If you want to boost your business’s productivity, encourage your employees to step away from their desks every now and then. Research both old and new has found a positive correlation between the ability to take short breaks and employee productivity rates. Here’s what those studies say about employee breaks and how you can (and should) act on their findings.
Staples has conducted extensive research on employee breaks, and the findings are consistent and eye-opening.
In 2014, a Staples study found that more than 85% of employees believed taking regular breaks during the day would boost their productivity. Overall, more than one-quarter of workers didn’t take a break other than for lunch.
The research discovered that one in five employees said guilt is the reason they don’t take any breaks, while 55% said they don’t feel they can leave their desk to take a break.
The study also revealed that breaks can combat workplace burnout: 59% of those surveyed said more breaks would improve their work happiness, and 43% said it would boost their personal happiness. Additionally, 37% said regular breaks during the day would improve their health.
The research shows that the key to getting employees to step away from their desks to recharge may lie in company break rooms. Nearly 60% of those surveyed said a well-stocked and comfortable break room would encourage breaks, while 76% said break rooms would allow them to unwind and relieve stress.
The study was based on surveys of more than 200 office workers at organizations of all sizes across the United States and Canada.
A 2019 version of the same Staples study found that 90% of employees would feel increased morale from more flexible work arrangements. Part of such flexibility could include more capacity to take breaks.
Similarly, 67% of employees said they would leave their jobs if their work arrangements became less flexible. The study otherwise focused on connectivity, workplace design and employee wellness.
Employees seek the flexibility to take short breaks on their own terms.
A North Carolina State University study published in March 2021 found that employees, especially fatigued ones, benefit from “microbreaks.” Occasional five-minute employee breaks led to increased energy and a greater likelihood of setting and achieving work goals.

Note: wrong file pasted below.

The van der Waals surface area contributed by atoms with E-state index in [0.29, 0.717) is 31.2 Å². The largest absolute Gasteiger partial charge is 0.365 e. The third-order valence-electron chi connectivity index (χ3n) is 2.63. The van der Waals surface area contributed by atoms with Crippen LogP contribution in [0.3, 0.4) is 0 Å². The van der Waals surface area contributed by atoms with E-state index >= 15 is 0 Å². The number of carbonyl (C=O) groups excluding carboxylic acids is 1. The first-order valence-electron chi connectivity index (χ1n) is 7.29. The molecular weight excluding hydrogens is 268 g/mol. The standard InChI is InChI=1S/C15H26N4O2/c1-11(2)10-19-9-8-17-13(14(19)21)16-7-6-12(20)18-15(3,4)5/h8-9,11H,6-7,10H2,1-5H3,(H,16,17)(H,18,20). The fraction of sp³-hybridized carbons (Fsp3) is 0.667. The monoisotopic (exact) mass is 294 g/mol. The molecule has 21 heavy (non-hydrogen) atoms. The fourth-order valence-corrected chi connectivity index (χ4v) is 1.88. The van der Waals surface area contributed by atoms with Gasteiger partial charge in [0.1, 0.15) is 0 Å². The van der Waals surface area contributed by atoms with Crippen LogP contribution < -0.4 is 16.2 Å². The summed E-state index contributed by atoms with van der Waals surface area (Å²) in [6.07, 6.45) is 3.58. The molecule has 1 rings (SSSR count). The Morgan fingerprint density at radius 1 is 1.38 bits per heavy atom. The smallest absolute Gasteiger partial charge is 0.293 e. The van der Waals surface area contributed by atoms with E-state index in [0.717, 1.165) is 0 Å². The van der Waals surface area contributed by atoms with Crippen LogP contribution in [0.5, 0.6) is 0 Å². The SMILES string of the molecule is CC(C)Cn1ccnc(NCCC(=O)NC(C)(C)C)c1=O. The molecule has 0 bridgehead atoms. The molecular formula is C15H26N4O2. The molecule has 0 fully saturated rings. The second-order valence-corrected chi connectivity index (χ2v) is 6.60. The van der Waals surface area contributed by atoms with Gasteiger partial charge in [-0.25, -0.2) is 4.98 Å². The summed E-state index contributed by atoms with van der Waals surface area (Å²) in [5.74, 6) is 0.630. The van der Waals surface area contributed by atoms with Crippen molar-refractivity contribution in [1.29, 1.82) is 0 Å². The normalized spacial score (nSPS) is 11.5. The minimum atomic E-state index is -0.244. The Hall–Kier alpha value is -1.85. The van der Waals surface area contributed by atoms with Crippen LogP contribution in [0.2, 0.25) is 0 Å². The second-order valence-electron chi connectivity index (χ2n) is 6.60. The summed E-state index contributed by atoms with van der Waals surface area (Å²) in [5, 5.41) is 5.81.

Upon the study’s publishing, other experts added that breaks can redirect blood flow from overworked parts of the brain and refresh cognitive functioning.
The study found that employees in workplaces that emphasized employee health and wellness often took more breaks. They typically met their goals best when they had complete autonomy to take breaks on their own accord.
John Trougakos, associate professor of management at the University of Toronto Scarborough, said job-related stress is an alarming trend plaguing workers and costs companies hundreds of billions of dollars each year overall.
“However, these costs can be reduced with regular work breaks while improving employee effectiveness [and] satisfaction, and reducing strain and fatigue,” Trougakos said. “Disconnecting from work can do wonders for people’s energy and mindset.”
“It’s important that employees understand the value of taking a quality break,” said Tom Heisroth, senior vice president of commercial and enterprise sales for Staples Advantage. “Disconnecting can increase their happiness, health and productivity.”
To help employers encourage breaks, Staples and Trougakos recommend several strategies:
Although federal labor laws don’t mandate employee breaks, they do regulate how you must pay employees for their breaks. Under federal law, short breaks of up to 20 minutes qualify as fully compensable work time. However, if you offer a break period with a clearly established maximum duration, you don’t have to pay for breaks longer than that period.
Federal law doesn’t consider meal breaks compensable. However, employees may feel more valued if you pay for their meal breaks as you would for other breaks. The best employee monitoring software can help you keep track of breaks. (For more information, read our review of InterGuard, which is especially helpful if you have remote teams.)
Additionally, certain states have their own employee break laws that supersede federal law. In Maryland, for example, retail employers must give employees working four consecutive hours at least one 15-minute break. For six-hour shifts, the break period increases to 30 minutes. Eight-hour shifts require one 30-minute break and, in the law’s words, “an additional 15-minute break for every additional four consecutive hours worked.”
When in doubt about whether you must pay for certain employee breaks, consult a local employment law expert. Though federal employee break rules are clear-cut, expert help can help you stay abreast of local laws – and any unexpected changes.
Max Freedman contributed to the writing and reporting in this article.